wherein the optical signal transfer device is embedded in a mounting substrate on which the semiconductor chip is mounted, wherein the light-receiving element is formed in a cylindrical shape on the semiconductor chip on a side thereof that is opposite to the mounting substrate, and the light-receiving element is inserted in contact holes and bonded to the optical signal transfer device to thereby connect the light-receiving element to the optical signal transfer device.
2. A semiconductor device, comprising:
a semiconductor chip and a light-receiving element formed on the semiconductor chip for receiving an optical signal; and
an optical signal transfer device connected to the light-receiving element for transferring an electrical signal from an arithmetic processing apparatus as an optical signal into the semiconductor chip, wherein the optical signal transfer device is a light-emitting surface that is formed in a mounting substrate,
wherein the light-receiving element is formed in a cylindrical shape on the semiconductor chip on a side thereof that is opposite to the mounting substrate, and the light-receiving element is inserted in contact holes and bonded to the optical signal transfer device to thereby connect the light-receiving element to the optical signal transfer device.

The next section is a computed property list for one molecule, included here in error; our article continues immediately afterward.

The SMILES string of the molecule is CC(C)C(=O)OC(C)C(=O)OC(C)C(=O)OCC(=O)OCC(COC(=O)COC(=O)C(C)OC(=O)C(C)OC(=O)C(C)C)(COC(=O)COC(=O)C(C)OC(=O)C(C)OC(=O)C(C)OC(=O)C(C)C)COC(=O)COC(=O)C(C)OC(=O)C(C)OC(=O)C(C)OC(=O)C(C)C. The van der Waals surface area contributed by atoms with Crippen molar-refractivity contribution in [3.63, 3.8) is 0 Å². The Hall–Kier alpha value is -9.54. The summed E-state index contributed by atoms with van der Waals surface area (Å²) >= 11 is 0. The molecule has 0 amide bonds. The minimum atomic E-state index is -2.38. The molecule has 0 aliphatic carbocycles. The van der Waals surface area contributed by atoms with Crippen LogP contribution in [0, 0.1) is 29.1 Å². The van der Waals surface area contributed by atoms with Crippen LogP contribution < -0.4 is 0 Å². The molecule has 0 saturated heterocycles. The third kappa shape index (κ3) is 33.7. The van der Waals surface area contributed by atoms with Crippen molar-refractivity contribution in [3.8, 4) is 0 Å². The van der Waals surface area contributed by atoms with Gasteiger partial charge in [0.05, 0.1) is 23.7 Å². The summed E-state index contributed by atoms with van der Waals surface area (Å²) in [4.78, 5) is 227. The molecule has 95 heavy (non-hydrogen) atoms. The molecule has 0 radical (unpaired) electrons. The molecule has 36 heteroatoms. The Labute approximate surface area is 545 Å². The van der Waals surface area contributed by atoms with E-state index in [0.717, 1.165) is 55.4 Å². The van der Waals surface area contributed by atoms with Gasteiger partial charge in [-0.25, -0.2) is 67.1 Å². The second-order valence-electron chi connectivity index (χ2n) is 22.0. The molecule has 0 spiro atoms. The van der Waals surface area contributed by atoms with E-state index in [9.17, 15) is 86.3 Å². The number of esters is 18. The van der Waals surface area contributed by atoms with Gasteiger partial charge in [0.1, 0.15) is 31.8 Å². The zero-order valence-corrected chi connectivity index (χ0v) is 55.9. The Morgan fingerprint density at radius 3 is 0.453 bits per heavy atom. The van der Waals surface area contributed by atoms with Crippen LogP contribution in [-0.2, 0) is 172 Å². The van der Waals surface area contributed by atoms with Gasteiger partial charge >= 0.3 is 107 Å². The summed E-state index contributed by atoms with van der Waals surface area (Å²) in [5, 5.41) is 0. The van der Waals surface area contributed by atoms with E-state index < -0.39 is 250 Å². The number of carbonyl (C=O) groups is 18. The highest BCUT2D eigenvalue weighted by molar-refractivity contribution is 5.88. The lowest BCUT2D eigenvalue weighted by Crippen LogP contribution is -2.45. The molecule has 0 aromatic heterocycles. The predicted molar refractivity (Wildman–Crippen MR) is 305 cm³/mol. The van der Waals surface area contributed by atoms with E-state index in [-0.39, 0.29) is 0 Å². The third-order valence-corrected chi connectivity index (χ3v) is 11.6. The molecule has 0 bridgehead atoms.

3. A semiconductor device, comprising:
a mounting substrate;
at least one optical signal transfer device embedded in the mounting substrate, wherein the at least one optical signal transfer device is adapted to transfer an optical signal;
a plurality of semiconductor chips mounted on the mounting substrate; and
a light-receiving element formed in at least one of the semiconductor chips and that is connected to the optical signal transfer device for receiving the optical signal,